Posted on Wed, Aug 12th, 2015 in: Bearing Maintenance
Most industrial facilities have bearings that rotate faster than normal processing equipment. When it comes to lubricating these pieces of equipment, not all lubricants behave the same way. It is decidedly important that these facilities select the appropriate high-speed grease for their needs. There are six primary factors in selecting a high-speed grease:
Base Oil Viscosity – Ensure the viscosity adequately provides the lubricating film but is not too thick to cause excessive heat and drag.
Dropping Point – The dropping point of the grease should exceed the operating temperature by a wide margin to avoid excessive bleed and possible bearing failure.
Thickener Type – Choose a thickener that can provide the proper dropping point, channeling and bleed characteristics. Also, if you use multiple greases, check the thickener types for compatibility in case of accidental mixing.
Channeling Characteristics – The grease should be able to channel so excess heat isn't generated from grease churning.
NLGI Grade – The consistency of the grease will have an impact on the bleed characteristics and channeling properties of the finished lubricating grease.
Additive Load – Most applications require additives to help the oil lubricate. For greases, a wide variety of chemical and solid additives can be blended to aid in film strength and reduce friction and wear.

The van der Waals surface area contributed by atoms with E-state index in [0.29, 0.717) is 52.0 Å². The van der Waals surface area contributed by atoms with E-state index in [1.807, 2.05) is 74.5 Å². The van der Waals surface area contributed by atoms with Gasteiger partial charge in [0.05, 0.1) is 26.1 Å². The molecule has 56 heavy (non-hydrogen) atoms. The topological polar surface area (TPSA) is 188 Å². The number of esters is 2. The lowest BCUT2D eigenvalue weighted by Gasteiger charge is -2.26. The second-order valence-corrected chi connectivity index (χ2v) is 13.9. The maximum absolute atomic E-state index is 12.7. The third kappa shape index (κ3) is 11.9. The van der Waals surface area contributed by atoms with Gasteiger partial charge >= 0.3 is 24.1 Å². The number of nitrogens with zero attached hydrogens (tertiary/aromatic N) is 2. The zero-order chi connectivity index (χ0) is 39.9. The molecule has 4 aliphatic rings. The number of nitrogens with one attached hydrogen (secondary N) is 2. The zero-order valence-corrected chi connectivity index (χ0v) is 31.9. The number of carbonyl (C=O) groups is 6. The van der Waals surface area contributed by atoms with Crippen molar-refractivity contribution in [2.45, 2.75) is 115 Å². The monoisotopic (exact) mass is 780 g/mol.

Choosing a High-Speed GreaseThe Speed Factor And Viscosity Are Important
The speed factor is a term that helps define the relationship of the speed at which a bearing rotates with the size of the bearing. There are two main ways to calculate this factor. The first is known as the DN value, which uses the bearing inner diameter multiplied by the speed at which it rotates. The second method is known as the NDm value. This uses the bearing's median size, also known as the pitch diameter, and the rotation speed to calculate the speed factor.
The speed factor can help you determine a variety of lubricant properties, which you can then utilize to select the proper lubricant. Among these properties would be the viscosity of the oil and the National Lubricating Grease Institute (NLGI) grade of the grease for the application.
The Speed Factor (NDM) of a multi-purpose grease is 100,000 – 200,000 NDm's. High-speed, high-temperature, long-life grease is 600,000 NDm's whereas high-speed, long-life grease is 1,000,000 or greater NDm's.
The most important physical property of a lubricant is the viscosity. Viscosity is what determines how thick or thin the lubricating film will be based upon the load, speed and surfaces in contact. This must be matched to the needs of the bearing. Most general-purpose greases have a base oil viscosity of around 220 centistokes. While this type of grease may work fine for moderate speeds and loads, when the bearing speed increases, the viscosity must be reduced accordingly.Back to blog page